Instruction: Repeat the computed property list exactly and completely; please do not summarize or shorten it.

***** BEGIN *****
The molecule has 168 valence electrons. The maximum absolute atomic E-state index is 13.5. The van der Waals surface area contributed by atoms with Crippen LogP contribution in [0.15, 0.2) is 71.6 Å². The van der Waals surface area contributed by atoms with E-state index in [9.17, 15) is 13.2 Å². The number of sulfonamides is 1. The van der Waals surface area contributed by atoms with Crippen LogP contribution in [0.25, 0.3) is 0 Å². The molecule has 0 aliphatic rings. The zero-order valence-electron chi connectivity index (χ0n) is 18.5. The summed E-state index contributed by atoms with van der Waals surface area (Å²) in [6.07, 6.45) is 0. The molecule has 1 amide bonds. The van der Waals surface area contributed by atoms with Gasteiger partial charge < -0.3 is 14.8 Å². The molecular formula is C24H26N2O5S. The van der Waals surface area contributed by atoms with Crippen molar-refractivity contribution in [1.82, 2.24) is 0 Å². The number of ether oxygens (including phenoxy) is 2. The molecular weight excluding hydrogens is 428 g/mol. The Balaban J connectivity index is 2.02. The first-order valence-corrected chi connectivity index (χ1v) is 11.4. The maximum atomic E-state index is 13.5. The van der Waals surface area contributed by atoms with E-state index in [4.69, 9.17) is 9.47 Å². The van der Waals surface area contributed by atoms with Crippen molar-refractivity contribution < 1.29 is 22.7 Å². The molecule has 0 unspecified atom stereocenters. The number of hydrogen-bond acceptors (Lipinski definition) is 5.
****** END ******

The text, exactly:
The molecule has 168 valence electrons. The maximum absolute atomic E-state index is 13.5. The van der Waals surface area contributed by atoms with Crippen LogP contribution in [0.15, 0.2) is 71.6 Å². The van der Waals surface area contributed by atoms with E-state index in [9.17, 15) is 13.2 Å². The number of sulfonamides is 1. The van der Waals surface area contributed by atoms with Crippen LogP contribution in [0.25, 0.3) is 0 Å². The molecule has 0 aliphatic rings. The zero-order valence-electron chi connectivity index (χ0n) is 18.5. The summed E-state index contributed by atoms with van der Waals surface area (Å²) in [6.07, 6.45) is 0. The molecule has 1 amide bonds. The van der Waals surface area contributed by atoms with Gasteiger partial charge < -0.3 is 14.8 Å². The molecular formula is C24H26N2O5S. The van der Waals surface area contributed by atoms with Crippen molar-refractivity contribution in [1.82, 2.24) is 0 Å². The number of ether oxygens (including phenoxy) is 2. The molecular weight excluding hydrogens is 428 g/mol. The Balaban J connectivity index is 2.02. The first-order valence-corrected chi connectivity index (χ1v) is 11.4. The maximum atomic E-state index is 13.5. The van der Waals surface area contributed by atoms with E-state index in [4.69, 9.17) is 9.47 Å². The van der Waals surface area contributed by atoms with Crippen molar-refractivity contribution < 1.29 is 22.7 Å². The molecule has 0 unspecified atom stereocenters. The number of hydrogen-bond acceptors (Lipinski definition) is 5.